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Supreme Court, Appellate Division, Second Department, New York.

Jose LOPEZ, respondent, v. WS DISTRIBUTION, INC., appellant.

Decided: November 28, 2006

ANITA R. FLORIO, J.P., GABRIEL M. KRAUSMAN, WILLIAM F. MASTRO, and JOSEPH COVELLO, JJ. Goldman & Grossman, New York, N.Y. (Jay S. Grossman and Eleanor R. Goldman of counsel), for appellant. Arnold I. Bernstein, White Plains, N.Y. (Susan R. Nudelman of counsel), for respondent.

In an action to recover damages for personal injuries, the defendant appeals from an order of the Supreme Court, Kings County (Kramer, J.), dated May 5, 2006, which granted the plaintiff's motion for summary judgment on the issue of liability.

ORDERED that the order is affirmed, with costs.

 The plaintiff established his prima facie entitlement to summary judgment on the issue of liability through his affidavit wherein he set forth that he was struck by the defendant's forklift as it was being operated in reverse, thereby shifting the burden to the defendant to produce sufficient evidentiary proof in admissible form to show the existence of a triable issue of fact (see Alvarez v. Prospect Hosp., 68 N.Y.2d 320, 324, 508 N.Y.S.2d 923, 501 N.E.2d 572;  Zuckerman v. City of New York, 49 N.Y.2d 557, 427 N.Y.S.2d 595, 404 N.E.2d 718).   In response, the defendant failed to present admissible evidence sufficient to raise triable material issue of fact sufficient to defeat the motion (see Zuckerman v. City of New York, supra ).   The unsupported assertion by the defendant's employee, who was operating the forklift, that the plaintiff walked behind the forklift causing the accident was insufficient to raise an issue of fact regarding the plaintiff's comparative negligence where the defendant's employee never stated where he was looking prior to the accident or whether he saw the plaintiff prior to the accident and if he did, why he could not avoid striking him.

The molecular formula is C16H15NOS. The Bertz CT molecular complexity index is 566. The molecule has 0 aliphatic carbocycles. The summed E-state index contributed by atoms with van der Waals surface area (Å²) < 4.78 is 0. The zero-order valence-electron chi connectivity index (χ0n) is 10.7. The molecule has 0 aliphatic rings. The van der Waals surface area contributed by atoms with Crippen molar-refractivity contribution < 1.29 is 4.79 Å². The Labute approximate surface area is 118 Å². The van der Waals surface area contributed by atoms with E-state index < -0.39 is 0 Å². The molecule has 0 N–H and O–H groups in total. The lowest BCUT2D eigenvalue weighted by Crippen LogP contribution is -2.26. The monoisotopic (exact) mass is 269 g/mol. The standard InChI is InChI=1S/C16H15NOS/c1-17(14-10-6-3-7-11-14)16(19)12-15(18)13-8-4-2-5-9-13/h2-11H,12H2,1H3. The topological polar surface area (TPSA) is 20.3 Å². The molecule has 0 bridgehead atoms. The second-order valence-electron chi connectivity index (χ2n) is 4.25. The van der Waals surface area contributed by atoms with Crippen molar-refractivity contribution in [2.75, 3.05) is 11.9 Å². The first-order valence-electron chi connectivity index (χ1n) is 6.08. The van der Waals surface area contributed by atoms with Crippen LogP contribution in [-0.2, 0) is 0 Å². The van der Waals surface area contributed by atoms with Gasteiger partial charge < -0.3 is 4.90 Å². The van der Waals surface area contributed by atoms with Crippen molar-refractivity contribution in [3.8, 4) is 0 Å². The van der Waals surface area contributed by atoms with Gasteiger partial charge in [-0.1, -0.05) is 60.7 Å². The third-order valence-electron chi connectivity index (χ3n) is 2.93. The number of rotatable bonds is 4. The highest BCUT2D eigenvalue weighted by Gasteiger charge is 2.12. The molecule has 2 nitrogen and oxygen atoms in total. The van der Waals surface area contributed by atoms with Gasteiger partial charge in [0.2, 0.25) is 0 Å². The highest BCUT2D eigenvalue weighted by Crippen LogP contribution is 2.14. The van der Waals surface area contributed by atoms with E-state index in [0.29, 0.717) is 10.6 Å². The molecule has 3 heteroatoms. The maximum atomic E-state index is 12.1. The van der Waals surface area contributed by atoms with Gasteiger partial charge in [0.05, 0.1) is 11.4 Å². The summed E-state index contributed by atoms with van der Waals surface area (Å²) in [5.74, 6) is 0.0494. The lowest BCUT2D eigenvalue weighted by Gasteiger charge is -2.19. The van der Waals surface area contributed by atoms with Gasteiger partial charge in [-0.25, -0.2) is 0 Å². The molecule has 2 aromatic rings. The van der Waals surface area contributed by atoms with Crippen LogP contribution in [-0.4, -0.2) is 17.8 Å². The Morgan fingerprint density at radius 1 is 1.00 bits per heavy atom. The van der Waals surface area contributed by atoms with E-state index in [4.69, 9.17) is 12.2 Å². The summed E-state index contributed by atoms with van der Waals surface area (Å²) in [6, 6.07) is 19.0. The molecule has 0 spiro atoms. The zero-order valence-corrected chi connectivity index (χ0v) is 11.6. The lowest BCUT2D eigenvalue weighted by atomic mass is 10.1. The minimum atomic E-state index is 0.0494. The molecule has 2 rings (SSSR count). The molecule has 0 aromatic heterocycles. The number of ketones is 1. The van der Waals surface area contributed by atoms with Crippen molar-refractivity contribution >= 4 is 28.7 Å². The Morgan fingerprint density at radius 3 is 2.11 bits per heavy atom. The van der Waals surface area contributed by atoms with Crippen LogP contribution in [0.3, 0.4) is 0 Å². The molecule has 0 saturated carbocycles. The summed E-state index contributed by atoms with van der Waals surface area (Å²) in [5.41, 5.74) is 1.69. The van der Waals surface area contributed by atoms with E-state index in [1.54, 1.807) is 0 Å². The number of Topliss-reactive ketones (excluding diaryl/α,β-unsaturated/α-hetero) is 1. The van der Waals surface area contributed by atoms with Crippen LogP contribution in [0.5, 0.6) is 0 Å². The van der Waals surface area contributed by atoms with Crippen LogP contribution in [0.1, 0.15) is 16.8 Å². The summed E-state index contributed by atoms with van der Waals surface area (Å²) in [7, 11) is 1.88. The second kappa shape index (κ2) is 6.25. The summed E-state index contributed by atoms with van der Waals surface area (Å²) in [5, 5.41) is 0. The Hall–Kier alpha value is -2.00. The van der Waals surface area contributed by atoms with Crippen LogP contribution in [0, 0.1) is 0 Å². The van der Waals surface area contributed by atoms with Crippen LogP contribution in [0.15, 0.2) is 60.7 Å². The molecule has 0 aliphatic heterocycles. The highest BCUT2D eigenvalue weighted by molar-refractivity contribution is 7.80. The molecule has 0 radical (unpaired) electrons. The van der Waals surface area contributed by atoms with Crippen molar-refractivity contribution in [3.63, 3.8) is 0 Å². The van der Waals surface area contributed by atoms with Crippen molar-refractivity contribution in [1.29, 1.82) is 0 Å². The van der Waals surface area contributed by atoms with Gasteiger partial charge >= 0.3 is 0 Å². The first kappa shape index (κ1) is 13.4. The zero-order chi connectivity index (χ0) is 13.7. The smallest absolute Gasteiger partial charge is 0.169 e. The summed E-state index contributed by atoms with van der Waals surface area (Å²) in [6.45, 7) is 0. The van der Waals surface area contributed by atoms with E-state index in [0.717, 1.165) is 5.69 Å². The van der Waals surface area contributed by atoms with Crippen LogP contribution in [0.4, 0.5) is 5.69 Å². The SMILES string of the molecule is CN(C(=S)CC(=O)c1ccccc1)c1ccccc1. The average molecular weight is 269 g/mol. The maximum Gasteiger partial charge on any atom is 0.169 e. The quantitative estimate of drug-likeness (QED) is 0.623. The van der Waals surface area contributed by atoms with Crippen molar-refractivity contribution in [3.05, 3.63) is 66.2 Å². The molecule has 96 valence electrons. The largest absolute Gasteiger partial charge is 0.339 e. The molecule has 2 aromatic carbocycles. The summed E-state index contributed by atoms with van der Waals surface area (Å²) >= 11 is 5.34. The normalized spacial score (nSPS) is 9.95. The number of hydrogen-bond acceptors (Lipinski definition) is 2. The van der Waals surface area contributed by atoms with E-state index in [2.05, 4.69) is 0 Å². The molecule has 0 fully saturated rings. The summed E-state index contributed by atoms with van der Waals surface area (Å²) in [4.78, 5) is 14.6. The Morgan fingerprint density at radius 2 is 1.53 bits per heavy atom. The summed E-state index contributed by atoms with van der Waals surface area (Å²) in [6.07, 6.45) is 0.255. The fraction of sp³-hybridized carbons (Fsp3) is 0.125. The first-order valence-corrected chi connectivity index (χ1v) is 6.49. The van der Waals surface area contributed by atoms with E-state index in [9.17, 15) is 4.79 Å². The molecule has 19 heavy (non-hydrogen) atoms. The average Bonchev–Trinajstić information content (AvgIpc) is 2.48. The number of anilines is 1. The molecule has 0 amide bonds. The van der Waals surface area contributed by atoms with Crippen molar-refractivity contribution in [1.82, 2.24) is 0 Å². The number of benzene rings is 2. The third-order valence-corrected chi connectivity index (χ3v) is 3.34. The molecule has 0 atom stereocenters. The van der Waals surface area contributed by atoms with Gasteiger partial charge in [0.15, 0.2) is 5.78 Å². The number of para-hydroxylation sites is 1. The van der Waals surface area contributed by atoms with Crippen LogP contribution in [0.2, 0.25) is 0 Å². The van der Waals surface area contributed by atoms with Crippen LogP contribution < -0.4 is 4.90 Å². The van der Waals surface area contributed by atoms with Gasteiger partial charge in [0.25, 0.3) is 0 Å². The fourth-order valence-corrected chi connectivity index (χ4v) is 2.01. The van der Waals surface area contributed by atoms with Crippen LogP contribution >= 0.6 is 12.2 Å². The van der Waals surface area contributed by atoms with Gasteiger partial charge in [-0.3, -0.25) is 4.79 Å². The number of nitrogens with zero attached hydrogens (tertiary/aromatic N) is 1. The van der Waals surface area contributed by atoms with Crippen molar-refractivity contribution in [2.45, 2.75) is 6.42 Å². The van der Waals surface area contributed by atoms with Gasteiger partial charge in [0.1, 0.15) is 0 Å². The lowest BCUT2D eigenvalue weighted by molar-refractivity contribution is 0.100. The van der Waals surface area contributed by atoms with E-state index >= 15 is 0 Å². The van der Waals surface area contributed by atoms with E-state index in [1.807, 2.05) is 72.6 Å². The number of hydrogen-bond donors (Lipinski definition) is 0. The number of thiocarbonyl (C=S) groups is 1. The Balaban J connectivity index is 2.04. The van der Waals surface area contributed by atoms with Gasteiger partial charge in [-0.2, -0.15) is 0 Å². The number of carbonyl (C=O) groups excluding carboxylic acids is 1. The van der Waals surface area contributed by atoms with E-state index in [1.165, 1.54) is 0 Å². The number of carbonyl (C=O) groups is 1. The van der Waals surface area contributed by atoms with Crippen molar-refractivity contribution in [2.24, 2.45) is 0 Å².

Moreover, contrary to the defendant's contention, the motion was not premature, as it failed to offer an evidentiary basis to suggest that discovery may lead to relevant evidence (see Ruttura & Sons Const. Co. v. Petrocelli Constr., 257 A.D.2d 614, 615, 684 N.Y.S.2d 286) and that facts essential to justify opposition to the motion were exclusively within the knowledge and control of the plaintiff (see Juseinoski v. New York Hosp. Med. Ctr. Of Queens, 29 A.D.3d 636, 815 N.Y.S.2d 183;  Baron v. Incorporated Vil. of Freeport, 143 A.D.2d 792, 533 N.Y.S.2d 143).   The mere hope or speculation that evidence sufficient to defeat a motion for summary judgment may be uncovered during the discovery process is insufficient to deny the motion (see Arbizu v. REM Transp., 20 A.D.3d 375, 799 N.Y.S.2d 231;  Kershis v. City of New York, 303 A.D.2d 643, 756 N.Y.S.2d 786;  Associates Commercial Corp. v. Nationwide Mut. Ins. Co., 298 A.D.2d 537, 748 N.Y.S.2d 792;  Drug Guild Distribs. v. 3-9 Drugs, 277 A.D.2d 197, 715 N.Y.S.2d 442;  Weltmann v. RWP Group, 232 A.D.2d 550, 648 N.Y.S.2d 970;  Mazzaferro v. Barterama Corp., 218 A.D.2d 643, 630 N.Y.S.2d 346).   Accordingly, the Supreme Court correctly granted the plaintiff's motion.

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